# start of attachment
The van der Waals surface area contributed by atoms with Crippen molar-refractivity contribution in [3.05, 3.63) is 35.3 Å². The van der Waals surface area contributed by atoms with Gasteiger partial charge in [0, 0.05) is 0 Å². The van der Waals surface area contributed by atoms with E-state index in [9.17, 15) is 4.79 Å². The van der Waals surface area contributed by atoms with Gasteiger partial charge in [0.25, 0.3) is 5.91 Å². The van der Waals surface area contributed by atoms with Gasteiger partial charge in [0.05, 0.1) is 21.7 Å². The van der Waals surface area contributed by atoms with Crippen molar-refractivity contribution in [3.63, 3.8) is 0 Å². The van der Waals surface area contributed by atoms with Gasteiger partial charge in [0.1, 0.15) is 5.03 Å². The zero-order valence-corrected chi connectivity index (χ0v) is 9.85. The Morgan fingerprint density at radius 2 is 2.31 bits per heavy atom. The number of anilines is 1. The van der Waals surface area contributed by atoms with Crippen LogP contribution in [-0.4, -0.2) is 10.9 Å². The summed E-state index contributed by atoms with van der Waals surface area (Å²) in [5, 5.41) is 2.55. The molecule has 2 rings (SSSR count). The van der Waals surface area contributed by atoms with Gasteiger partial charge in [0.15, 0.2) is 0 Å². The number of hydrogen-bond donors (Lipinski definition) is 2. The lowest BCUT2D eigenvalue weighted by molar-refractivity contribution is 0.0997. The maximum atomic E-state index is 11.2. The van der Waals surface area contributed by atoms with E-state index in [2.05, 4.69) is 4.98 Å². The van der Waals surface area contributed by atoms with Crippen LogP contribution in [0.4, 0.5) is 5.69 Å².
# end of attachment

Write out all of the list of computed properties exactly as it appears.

The van der Waals surface area contributed by atoms with Crippen molar-refractivity contribution in [3.05, 3.63) is 35.3 Å². The van der Waals surface area contributed by atoms with Gasteiger partial charge in [0, 0.05) is 0 Å². The van der Waals surface area contributed by atoms with E-state index in [9.17, 15) is 4.79 Å². The van der Waals surface area contributed by atoms with Gasteiger partial charge in [0.25, 0.3) is 5.91 Å². The van der Waals surface area contributed by atoms with Gasteiger partial charge in [0.05, 0.1) is 21.7 Å². The van der Waals surface area contributed by atoms with Crippen molar-refractivity contribution in [3.63, 3.8) is 0 Å². The van der Waals surface area contributed by atoms with Gasteiger partial charge in [0.1, 0.15) is 5.03 Å². The zero-order valence-corrected chi connectivity index (χ0v) is 9.85. The Morgan fingerprint density at radius 2 is 2.31 bits per heavy atom. The number of anilines is 1. The van der Waals surface area contributed by atoms with Crippen LogP contribution in [-0.4, -0.2) is 10.9 Å². The summed E-state index contributed by atoms with van der Waals surface area (Å²) in [5, 5.41) is 2.55. The molecule has 2 rings (SSSR count). The van der Waals surface area contributed by atoms with Gasteiger partial charge in [0.15, 0.2) is 0 Å². The number of hydrogen-bond donors (Lipinski definition) is 2. The lowest BCUT2D eigenvalue weighted by molar-refractivity contribution is 0.0997. The maximum atomic E-state index is 11.2. The van der Waals surface area contributed by atoms with E-state index in [2.05, 4.69) is 4.98 Å². The van der Waals surface area contributed by atoms with Crippen LogP contribution in [0.4, 0.5) is 5.69 Å².